Think about the options that you really need. It’s not unusual for car dealers to upsell optional extras that may not be of much use to you, so set out your list of essentials beforehand. Often, optional equipment will be rolled into fixed trim levels, so be sure to investigate what’s included at each level and whether it’s worth spending a bit extra to upgrade. You can find out what trim levels and options are available on most manufacturers’ websites.

Choosing certain options can help or hinder the car’s resale value. Adding a sunroof or air conditioning, for example, are options that will likely make a car easier to sell in the future. Bold choices such as bright colours, on the other hand, can make a car much less desirable, so it’s worth keeping that in mind.

4. Know what to pay

All of the above tips feed into this one. Once you know precisely the car you want, you’re in a great position to buy because you can work out what it should cost you. If it’s a used car, you can look at classified ads, auction sites, buying guides and used car marketplaces to get an idea of what to pay.

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Buying: Avoid depreciation

For a new car, you can start by checking the manufacturer’s website to find the car’s recommended list price. It’s then worth comparing this price to online car brokers to see if there are any discounts that dealers are offering. You can use these prices to negotiate with dealers, or walk away if they won’t match it. Being aware of what to pay is one of the most important tools you can have as a buyer – there’s often lots of choice so you can afford to be picky.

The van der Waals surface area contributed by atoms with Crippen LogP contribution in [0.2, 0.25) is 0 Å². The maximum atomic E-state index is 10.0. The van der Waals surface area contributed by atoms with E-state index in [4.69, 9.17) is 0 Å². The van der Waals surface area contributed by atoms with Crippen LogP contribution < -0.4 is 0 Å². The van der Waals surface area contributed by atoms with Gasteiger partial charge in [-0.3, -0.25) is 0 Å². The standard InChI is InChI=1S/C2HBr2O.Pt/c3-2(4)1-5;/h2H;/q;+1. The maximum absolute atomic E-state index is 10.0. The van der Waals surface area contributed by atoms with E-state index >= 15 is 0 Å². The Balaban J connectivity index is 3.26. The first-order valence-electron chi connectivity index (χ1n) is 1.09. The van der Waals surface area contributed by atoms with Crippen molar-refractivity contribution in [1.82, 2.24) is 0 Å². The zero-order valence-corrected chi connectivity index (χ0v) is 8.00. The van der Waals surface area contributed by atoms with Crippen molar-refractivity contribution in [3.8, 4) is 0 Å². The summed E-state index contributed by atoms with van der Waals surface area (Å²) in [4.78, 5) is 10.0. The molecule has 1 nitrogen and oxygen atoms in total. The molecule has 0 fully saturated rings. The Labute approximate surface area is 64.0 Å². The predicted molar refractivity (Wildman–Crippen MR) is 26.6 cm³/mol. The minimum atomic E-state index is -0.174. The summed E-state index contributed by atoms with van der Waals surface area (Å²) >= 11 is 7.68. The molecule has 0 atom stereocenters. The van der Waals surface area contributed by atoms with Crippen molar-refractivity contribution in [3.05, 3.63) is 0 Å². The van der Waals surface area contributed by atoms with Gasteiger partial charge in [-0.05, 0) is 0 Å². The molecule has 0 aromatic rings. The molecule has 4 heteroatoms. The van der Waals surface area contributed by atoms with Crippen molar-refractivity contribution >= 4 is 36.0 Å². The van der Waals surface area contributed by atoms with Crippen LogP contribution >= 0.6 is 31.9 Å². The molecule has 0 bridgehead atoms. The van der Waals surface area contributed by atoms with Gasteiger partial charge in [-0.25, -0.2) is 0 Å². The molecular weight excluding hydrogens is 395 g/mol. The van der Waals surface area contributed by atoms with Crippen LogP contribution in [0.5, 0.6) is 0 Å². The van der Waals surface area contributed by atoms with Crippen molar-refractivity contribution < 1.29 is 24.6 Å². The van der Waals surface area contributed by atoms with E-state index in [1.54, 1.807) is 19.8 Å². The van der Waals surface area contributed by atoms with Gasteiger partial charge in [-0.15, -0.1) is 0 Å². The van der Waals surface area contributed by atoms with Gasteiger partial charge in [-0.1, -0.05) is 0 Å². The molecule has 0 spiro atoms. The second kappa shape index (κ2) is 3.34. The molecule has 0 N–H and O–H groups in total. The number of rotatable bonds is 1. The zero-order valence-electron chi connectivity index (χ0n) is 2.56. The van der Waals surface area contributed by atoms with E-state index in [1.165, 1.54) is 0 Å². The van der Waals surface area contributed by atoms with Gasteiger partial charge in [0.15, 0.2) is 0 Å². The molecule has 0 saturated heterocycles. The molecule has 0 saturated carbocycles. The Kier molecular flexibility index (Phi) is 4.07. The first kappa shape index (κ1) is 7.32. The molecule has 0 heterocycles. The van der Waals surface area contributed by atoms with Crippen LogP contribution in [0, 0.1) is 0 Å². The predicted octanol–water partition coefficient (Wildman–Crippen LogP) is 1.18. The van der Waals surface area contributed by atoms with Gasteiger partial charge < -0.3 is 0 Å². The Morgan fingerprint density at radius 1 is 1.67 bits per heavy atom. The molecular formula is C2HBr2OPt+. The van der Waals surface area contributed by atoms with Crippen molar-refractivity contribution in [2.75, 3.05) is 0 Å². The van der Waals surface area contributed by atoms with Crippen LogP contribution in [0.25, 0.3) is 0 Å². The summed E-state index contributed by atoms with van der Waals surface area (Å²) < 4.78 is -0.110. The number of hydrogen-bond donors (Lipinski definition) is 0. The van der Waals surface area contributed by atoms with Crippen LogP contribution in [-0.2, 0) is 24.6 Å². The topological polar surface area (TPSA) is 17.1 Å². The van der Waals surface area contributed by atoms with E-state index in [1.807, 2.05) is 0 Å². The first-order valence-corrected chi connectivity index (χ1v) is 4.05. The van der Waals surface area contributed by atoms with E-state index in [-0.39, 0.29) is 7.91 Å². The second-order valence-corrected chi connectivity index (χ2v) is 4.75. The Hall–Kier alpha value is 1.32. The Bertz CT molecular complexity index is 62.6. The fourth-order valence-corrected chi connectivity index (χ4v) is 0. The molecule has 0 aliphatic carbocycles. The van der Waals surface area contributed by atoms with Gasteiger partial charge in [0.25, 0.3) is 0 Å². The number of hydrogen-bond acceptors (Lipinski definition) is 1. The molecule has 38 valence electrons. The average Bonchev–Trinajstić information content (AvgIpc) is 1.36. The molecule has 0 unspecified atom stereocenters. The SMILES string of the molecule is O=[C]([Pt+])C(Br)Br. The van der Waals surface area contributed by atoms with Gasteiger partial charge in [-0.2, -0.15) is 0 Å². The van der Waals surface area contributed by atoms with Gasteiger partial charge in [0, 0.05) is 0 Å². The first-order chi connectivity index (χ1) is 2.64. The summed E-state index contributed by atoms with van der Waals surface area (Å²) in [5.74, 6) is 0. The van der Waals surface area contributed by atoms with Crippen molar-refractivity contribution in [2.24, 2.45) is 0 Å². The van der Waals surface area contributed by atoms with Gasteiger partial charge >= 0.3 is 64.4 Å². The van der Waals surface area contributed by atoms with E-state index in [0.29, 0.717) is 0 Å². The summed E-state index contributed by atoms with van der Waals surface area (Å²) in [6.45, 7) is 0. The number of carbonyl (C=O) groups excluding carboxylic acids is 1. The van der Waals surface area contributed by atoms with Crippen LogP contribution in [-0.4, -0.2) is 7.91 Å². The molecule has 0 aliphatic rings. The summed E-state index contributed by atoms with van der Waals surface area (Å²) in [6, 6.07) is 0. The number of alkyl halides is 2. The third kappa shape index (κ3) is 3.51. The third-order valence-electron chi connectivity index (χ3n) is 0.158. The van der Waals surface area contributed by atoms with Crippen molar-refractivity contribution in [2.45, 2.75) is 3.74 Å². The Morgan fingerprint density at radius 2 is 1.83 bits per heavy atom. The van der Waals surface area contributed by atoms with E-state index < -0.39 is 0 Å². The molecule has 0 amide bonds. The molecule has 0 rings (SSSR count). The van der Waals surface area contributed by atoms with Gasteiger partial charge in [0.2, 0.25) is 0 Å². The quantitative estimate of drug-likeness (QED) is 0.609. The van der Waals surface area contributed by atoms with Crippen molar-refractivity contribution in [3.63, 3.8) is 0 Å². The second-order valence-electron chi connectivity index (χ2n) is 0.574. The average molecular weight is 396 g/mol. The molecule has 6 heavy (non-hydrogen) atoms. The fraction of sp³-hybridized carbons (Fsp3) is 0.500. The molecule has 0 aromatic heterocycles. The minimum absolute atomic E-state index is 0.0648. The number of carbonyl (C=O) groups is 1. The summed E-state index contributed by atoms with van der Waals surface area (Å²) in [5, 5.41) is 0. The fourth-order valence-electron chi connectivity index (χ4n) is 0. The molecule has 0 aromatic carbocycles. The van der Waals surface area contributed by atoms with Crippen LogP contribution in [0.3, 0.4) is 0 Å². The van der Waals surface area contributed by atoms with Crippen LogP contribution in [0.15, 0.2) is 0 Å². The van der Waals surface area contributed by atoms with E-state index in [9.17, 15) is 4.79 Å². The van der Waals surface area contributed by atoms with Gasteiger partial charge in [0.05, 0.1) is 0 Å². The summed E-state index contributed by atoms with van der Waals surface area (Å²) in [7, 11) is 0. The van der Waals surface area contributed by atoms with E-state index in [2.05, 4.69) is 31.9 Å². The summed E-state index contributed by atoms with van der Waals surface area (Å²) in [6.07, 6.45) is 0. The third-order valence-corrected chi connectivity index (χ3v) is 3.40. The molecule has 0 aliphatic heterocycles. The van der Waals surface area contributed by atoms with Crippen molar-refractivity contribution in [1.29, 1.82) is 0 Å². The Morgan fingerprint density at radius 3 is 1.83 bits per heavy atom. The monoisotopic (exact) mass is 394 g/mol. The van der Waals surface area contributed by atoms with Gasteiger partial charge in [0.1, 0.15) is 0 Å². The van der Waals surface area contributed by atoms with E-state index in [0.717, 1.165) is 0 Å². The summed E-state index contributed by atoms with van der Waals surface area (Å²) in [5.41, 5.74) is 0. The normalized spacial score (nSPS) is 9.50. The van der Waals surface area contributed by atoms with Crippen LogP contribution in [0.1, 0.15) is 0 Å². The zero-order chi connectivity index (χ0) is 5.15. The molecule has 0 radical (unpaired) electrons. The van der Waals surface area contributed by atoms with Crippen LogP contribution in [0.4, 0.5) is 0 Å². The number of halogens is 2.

5. Be aware of other running costs

It’s one thing to be able to afford a car’s purchase price, but it’s just as important to estimate running costs as well. Fuel costs are often the first thing that car buyers check; you’ll most likely have looked up the miles per gallon (MPG) figures, so you can compare that to your current car and see if it will cost more or less to fuel each week.

Buying: car tax bands

You should also check how much a car costs to tax. Some used cars can cost hundreds of pounds to tax, and others cost nothing at all – so be sure to look that up using an online tool. It’s worth considering other costs that you may incur, depending on where you live and where you’ll be driving the car – you’ll be charged if you drive a non-compliant car in London’s Ultra Low Emission Zone, for instance.

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You should also investigate prices for servicing on the manufacturer websites. Considering the prices of consumables such as tyres is also a good idea if you plan to do a lot of miles.